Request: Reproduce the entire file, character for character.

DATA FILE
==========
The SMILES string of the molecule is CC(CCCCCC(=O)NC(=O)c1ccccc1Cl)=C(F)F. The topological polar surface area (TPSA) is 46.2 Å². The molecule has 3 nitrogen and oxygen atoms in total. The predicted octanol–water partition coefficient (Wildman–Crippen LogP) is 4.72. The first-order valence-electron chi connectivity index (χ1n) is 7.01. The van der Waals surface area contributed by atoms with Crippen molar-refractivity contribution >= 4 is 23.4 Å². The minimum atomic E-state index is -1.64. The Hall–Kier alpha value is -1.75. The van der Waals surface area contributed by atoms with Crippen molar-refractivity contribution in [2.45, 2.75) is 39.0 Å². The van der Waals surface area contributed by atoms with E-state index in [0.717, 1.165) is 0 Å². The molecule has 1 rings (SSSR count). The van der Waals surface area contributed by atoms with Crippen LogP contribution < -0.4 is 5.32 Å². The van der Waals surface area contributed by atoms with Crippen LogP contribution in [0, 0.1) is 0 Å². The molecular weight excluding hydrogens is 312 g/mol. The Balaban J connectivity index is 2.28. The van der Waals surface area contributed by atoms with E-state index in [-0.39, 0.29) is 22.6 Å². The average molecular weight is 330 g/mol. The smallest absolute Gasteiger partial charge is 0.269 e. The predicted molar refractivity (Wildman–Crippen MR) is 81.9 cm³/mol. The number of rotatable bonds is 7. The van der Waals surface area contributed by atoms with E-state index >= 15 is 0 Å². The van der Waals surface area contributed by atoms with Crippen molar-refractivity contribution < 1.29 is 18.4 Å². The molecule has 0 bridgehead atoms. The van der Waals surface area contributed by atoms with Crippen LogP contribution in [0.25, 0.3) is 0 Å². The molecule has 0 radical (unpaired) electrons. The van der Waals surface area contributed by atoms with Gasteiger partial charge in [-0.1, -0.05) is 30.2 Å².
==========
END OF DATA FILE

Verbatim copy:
The SMILES string of the molecule is CC(CCCCCC(=O)NC(=O)c1ccccc1Cl)=C(F)F. The topological polar surface area (TPSA) is 46.2 Å². The molecule has 3 nitrogen and oxygen atoms in total. The predicted octanol–water partition coefficient (Wildman–Crippen LogP) is 4.72. The first-order valence-electron chi connectivity index (χ1n) is 7.01. The van der Waals surface area contributed by atoms with Crippen molar-refractivity contribution >= 4 is 23.4 Å². The minimum atomic E-state index is -1.64. The Hall–Kier alpha value is -1.75. The van der Waals surface area contributed by atoms with Crippen molar-refractivity contribution in [2.45, 2.75) is 39.0 Å². The van der Waals surface area contributed by atoms with E-state index in [0.717, 1.165) is 0 Å². The molecule has 1 rings (SSSR count). The van der Waals surface area contributed by atoms with Crippen LogP contribution < -0.4 is 5.32 Å². The van der Waals surface area contributed by atoms with Crippen LogP contribution in [0, 0.1) is 0 Å². The molecular weight excluding hydrogens is 312 g/mol. The Balaban J connectivity index is 2.28. The van der Waals surface area contributed by atoms with E-state index in [-0.39, 0.29) is 22.6 Å². The average molecular weight is 330 g/mol. The smallest absolute Gasteiger partial charge is 0.269 e. The predicted molar refractivity (Wildman–Crippen MR) is 81.9 cm³/mol. The number of rotatable bonds is 7. The van der Waals surface area contributed by atoms with E-state index >= 15 is 0 Å². The van der Waals surface area contributed by atoms with Crippen molar-refractivity contribution < 1.29 is 18.4 Å². The molecule has 0 bridgehead atoms. The van der Waals surface area contributed by atoms with Crippen LogP contribution in [0.25, 0.3) is 0 Å². The molecule has 0 radical (unpaired) electrons. The van der Waals surface area contributed by atoms with Gasteiger partial charge in [-0.1, -0.05) is 30.2 Å².